LooperSonic is a multi-track audio looper and recorder that will take your loops to the next level. Use it like a loop pedal to make loops, and then arrange those loops into complete songs with cut, copy, trim, paste, reverse, and undo/redo.
CREATE: Record a loop by tapping the record button at the beginning and the end of the loop just as you would with a loop pedal. Or start the metronome and set your loop to count in for hands free looping. Change the loop points on the fly while recording new loops without stopping playback. You can also do straight recordings without looping.
EDIT: Use cut, copy, trim, and paste to structure your loops and recordings into a song. Turn a loop into a backing track for a verse by duplicating a loop for a few bars. Merge tracks to make room for more recordings. Undo and redo recordings and edits up to 100 times.
PLAY: When you change the tempo, the pitch changes along with it, like a record player. Use this to make a guitar sound like a bass, or to sing out of your range. Along with the reverse feature you can make some pretty cool effects.
SHARE: Get audio in and out using Inter-App audio, AudioBus, and/or audio copy/paste. Share individual clips or a whole song mix with ease. Audio can be copied from song to song. Or a selection of clips can be mixed down and shared without stopping playback.
-Undo/Redo up to 100 times
-Inter-App Audio support
-Audio Copy/Paste from other apps
-Change pitch and tempo like a record player
-Track volume, and mute/solo
-Join multiple clips (bounce)
-Supports 4/4, 3/4, and 6/8 time signatures
-Sharing is super easy
LooperSonic makes loops the same way a loop pedal does and just like a loop pedal, it requires precise timing to make a good loop. All sounds in LooperSonic are created by the user. For the best experience, make sure to wear headphones.
Been out of the loop ( ouch ... ) for a bit, but that just means there's some fun stuff to catch up on!
Developer David O'Neill sent me a review copy of his new app "Looper Sonic" to try out. Of course I'm aware of the availability of looping pedals, apps and performers who make most of us look like musical monkeys with them but I'd never really had the courage to play around with one (again he strikes ... get it ? 'Play around'?).
The App description does a fine job of explaining what's on offer here and I can confirm it does what it does very smoothly and without any fuss! Plug in a source (or use the iOS device's built in mic ( thanks David for a nice record level control! ), hit record and play. There's 8 tracks to fill up with your noodling and editing tools to copy, paste, move, trim, reverse and even bounce adjacent tracks into a single recording (confusingly labelled 'join' ... what's wrong with 'merge' or 'bounce'?).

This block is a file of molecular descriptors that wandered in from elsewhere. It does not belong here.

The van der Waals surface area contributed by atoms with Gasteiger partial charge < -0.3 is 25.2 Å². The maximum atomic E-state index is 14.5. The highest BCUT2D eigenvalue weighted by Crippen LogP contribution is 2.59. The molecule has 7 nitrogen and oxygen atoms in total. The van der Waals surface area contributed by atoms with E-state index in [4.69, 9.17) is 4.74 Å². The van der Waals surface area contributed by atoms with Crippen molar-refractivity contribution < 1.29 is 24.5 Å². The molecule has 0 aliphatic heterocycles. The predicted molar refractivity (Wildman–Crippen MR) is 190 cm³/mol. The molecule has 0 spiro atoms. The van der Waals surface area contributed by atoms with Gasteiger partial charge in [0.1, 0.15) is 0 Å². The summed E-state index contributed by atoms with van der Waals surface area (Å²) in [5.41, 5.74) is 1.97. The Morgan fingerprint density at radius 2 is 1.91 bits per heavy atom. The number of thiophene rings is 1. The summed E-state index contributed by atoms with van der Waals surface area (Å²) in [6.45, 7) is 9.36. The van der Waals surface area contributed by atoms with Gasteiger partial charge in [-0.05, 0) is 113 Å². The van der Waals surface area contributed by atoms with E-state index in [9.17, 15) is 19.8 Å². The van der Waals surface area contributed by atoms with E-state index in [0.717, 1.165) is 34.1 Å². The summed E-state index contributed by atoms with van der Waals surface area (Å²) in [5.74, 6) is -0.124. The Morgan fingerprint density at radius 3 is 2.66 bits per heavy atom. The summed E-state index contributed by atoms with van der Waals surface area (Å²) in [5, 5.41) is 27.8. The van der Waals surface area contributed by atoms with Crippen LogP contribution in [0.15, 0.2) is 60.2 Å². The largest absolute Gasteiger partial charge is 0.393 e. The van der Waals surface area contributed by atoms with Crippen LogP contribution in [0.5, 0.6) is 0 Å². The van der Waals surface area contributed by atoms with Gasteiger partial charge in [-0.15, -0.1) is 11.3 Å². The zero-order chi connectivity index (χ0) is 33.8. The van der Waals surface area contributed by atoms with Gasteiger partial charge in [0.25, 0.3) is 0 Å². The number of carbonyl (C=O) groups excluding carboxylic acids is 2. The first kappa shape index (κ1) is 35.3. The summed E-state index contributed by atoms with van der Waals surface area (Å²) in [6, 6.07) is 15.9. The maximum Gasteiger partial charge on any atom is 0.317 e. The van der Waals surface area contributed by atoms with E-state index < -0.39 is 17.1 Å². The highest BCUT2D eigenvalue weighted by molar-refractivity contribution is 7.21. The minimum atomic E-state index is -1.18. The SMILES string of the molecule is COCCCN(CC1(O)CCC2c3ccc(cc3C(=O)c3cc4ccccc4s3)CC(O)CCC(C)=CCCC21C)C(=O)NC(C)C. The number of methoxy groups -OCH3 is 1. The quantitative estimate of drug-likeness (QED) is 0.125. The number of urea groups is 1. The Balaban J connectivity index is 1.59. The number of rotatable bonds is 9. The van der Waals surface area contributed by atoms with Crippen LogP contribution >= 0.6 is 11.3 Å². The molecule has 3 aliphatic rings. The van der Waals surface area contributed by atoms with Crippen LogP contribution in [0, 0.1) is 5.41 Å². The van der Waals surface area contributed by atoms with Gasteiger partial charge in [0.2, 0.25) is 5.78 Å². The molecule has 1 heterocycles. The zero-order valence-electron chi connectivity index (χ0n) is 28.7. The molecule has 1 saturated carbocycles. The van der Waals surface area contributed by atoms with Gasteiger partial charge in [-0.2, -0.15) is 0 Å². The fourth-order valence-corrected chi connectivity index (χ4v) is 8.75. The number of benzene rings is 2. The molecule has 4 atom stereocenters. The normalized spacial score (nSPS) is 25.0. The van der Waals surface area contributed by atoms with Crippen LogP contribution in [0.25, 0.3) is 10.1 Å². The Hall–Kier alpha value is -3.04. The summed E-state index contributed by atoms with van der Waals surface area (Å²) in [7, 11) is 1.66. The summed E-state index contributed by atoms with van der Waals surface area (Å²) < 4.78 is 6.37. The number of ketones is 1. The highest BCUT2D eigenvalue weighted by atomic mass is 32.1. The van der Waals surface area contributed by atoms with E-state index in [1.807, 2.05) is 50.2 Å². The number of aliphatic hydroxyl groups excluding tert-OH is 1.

The first track recorded sets the length of your loop ( though a bar at the top of the interface permits a loop length to be established beforehand. Tempo/time signature ( 4/4, 3/4, 6/8 ) can be defined by a numerical slider or by tapping and is marked by a decent metronome beep and a volume control. Or you can go it alone and just play freeform. Select a Track ( tap), hit the record button and play your guitar ( no count-in? ... maybe I'm just old but I need a moment to steady my nerves.)
Once a loop on a track is recorded the App seems to auto select the next track and you can tap the Record button again to record the next pass while hearing the first. If you want to over-write the original take a combination of tapping Stop then record again will let you record over your first effort. I must say I'd like the ability to keep recording a loop indefinitely ( yeah I'm that bad ) until I a fluke a decent take. I get the 'auto-select next track' but it got in my way so perhaps an option? And a count-in would be required for that to work without erasing the beginning of the take every time.
There's a slide out mixer to set the levels of each loop ( no Pan? ) and a Solo/Mute function. The overall playback speed and pitch can be adjusted from the Preferences panel which is fun. It's simple playback speed so existing recordings move up and down in pitch. But David has calibrated the slider to jump in sensible musical intervals for your Chipmunking / Lord of Darkness pleasure!
The GUI is minimal ... a bit too much IMO. I did have to look at the included Tutorial quite a few times to remember how to do things like get the mixer to Solo ... long press on the Mute button. (two buttons please). On the iPad at least there's lots of room for information/ access buttons to help the user along. For instance, once your piece is done it can be shared via several means. But there's precious little guidance to help the process along. No obvious 'Share' button. Instead the workflow is hidden in selecting one or more clips, tapping to get the edit menu, choosing Export , then selecting 'Share', which really opens in another App, or accesses 'Audio Copy' (which I couldn't make work). However via 'Open in ...' my recordings did make it to Cubasis ... though I think I'd have to do an export for each clip If I wanted them all kept separate for mixing.
So where does that leave us? LooperSonic is a slick App... it works well and is fun for Playing and Looping in real time. Digging deeper the workflow needs attention. A fuller GUI could help enormously in this regard. There's gaps which hopefully some updates might address ... for instance an Export Page is needed, complete with clear selections for sharing a Mix or a selection of Tracks. AudioBus is implemented, but I'd like to see an output per track ... not just the mix port. Perhaps the Track Mixer could stand some IAA Effects slots to keep the fun in -App?
As I said up front I haven't got a lot of experience with Loopers but with a couple of tweaks LooperSonic might change all that.